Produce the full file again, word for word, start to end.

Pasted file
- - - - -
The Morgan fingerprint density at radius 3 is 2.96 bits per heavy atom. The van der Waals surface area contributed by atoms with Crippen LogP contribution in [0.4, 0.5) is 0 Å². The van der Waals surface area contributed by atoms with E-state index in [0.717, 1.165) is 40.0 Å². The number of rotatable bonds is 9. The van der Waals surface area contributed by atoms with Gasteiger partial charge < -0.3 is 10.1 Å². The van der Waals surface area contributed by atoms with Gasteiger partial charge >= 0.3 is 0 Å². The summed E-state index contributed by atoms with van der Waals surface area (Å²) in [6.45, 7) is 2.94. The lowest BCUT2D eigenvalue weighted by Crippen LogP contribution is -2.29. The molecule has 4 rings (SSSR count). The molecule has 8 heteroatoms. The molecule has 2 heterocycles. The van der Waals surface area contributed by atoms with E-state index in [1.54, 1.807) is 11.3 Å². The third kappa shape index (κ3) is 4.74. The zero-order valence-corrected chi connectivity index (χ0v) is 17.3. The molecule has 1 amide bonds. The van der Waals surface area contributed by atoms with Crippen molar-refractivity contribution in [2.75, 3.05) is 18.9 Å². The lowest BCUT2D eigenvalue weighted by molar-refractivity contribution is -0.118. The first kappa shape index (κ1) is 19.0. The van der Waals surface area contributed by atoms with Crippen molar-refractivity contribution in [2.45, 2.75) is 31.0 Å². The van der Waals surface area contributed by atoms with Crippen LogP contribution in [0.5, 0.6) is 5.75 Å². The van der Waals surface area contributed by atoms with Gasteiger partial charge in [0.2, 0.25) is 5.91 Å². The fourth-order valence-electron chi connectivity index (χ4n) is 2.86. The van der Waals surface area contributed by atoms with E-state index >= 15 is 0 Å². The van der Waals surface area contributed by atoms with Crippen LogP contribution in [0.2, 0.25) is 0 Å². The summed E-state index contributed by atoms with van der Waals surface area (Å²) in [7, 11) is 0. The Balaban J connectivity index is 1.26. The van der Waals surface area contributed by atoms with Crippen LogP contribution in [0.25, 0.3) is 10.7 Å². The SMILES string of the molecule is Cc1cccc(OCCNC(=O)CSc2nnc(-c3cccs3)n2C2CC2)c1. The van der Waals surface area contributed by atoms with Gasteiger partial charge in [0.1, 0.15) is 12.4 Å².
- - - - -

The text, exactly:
The Morgan fingerprint density at radius 3 is 2.96 bits per heavy atom. The van der Waals surface area contributed by atoms with Crippen LogP contribution in [0.4, 0.5) is 0 Å². The van der Waals surface area contributed by atoms with E-state index in [0.717, 1.165) is 40.0 Å². The number of rotatable bonds is 9. The van der Waals surface area contributed by atoms with Gasteiger partial charge < -0.3 is 10.1 Å². The van der Waals surface area contributed by atoms with Gasteiger partial charge >= 0.3 is 0 Å². The summed E-state index contributed by atoms with van der Waals surface area (Å²) in [6.45, 7) is 2.94. The lowest BCUT2D eigenvalue weighted by Crippen LogP contribution is -2.29. The molecule has 4 rings (SSSR count). The molecule has 8 heteroatoms. The molecule has 2 heterocycles. The van der Waals surface area contributed by atoms with E-state index in [1.54, 1.807) is 11.3 Å². The third kappa shape index (κ3) is 4.74. The zero-order valence-corrected chi connectivity index (χ0v) is 17.3. The molecule has 1 amide bonds. The van der Waals surface area contributed by atoms with Crippen molar-refractivity contribution in [2.75, 3.05) is 18.9 Å². The lowest BCUT2D eigenvalue weighted by molar-refractivity contribution is -0.118. The first kappa shape index (κ1) is 19.0. The van der Waals surface area contributed by atoms with Crippen molar-refractivity contribution in [2.45, 2.75) is 31.0 Å². The van der Waals surface area contributed by atoms with Crippen LogP contribution in [0.5, 0.6) is 5.75 Å². The van der Waals surface area contributed by atoms with Gasteiger partial charge in [0.2, 0.25) is 5.91 Å². The fourth-order valence-electron chi connectivity index (χ4n) is 2.86. The van der Waals surface area contributed by atoms with E-state index >= 15 is 0 Å². The van der Waals surface area contributed by atoms with Crippen LogP contribution in [0.2, 0.25) is 0 Å². The summed E-state index contributed by atoms with van der Waals surface area (Å²) in [7, 11) is 0. The Balaban J connectivity index is 1.26. The van der Waals surface area contributed by atoms with Crippen LogP contribution in [0.25, 0.3) is 10.7 Å². The SMILES string of the molecule is Cc1cccc(OCCNC(=O)CSc2nnc(-c3cccs3)n2C2CC2)c1. The van der Waals surface area contributed by atoms with Gasteiger partial charge in [0.1, 0.15) is 12.4 Å².